• Jean-Marc Bustamante, Trophée 2, 2005, painted steel, aluminum powder, varnish, and ink on Plexiglas, 50 3/8 x
42 1/8 x 1 1/2".

    Jean-Marc Bustamante

    Jean-Marc Bustamante’s work has, since the ’70s, relied on a perceptual disconnect between image and subject, one he explores in every possible permutation—from early, fragmentary landscape photographs reminiscent of commercial advertising to more recent gestural drawings that are enlarged and silk-screened on to transparent wall-mounted Plexiglas. This exhibition, which follows on the heels of a similar show at the Kunsthaus Bregenz at the beginning of the year, expands on Bustamante’s installation in the French pavilion at the 2003 Venice Biennale, by bringing together

  • François Arnal

    François Arnal came to painting as an autodidact in 1947, practicing an informal and materialist abstraction, before constructing a pictorial universe of marks and imprints. In 1965, the everyday object entered his painting and brought him a step closer to the Nouveaux Réalistes: For each work in his “Bombardements” series, which he continued working on through 1971, one or several objects were placed on the canvas and the whole thing covered in spray paint (in French, peinture à la bombe aérosol); then the objects were taken away so as to preserve only the negative imprint, a white silhouette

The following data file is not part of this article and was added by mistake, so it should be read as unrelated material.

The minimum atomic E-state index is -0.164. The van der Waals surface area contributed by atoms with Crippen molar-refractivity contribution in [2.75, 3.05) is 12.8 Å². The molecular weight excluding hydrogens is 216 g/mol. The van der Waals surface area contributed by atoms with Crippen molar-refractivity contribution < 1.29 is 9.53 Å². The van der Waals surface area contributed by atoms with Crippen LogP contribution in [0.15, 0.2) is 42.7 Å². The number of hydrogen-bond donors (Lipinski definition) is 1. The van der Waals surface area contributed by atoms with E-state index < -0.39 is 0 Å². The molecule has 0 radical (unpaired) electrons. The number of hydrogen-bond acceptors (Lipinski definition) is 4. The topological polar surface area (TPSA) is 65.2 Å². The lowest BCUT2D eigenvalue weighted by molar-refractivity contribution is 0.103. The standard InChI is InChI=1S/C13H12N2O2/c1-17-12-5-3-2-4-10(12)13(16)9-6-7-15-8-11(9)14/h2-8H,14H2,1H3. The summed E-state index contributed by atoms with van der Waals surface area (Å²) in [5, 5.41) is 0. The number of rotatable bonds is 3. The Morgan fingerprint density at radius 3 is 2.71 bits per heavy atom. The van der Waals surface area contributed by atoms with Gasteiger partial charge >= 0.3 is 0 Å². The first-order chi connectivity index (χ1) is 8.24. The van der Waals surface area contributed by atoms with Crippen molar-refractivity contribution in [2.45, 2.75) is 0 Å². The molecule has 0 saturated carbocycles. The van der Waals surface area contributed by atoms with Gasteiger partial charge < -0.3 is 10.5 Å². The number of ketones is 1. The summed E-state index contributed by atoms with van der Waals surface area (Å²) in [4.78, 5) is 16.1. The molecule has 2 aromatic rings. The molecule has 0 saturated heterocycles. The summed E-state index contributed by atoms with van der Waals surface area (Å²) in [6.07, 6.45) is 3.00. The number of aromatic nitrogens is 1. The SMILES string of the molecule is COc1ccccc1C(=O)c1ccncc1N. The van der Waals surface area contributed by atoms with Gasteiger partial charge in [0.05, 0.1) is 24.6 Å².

• Adel Abdessemed

    Adel Abdessemed, an Algerian artist now working in Paris, uses a wide variety of media without revealing a preference for one over another or a hierarchy among them. This show included staged photographs, drawings in colored marker on ripped-out sheets of notebook paper, animated films, a video, and sculptures. There is, nevertheless, a common point that unites all these apparently disjointed practices—the simplicity of the materials (paper, polystyrene, terra-cotta) and of the methods employed (folding, rudimentary animation techniques). This allows the viewer immediate contact with the work,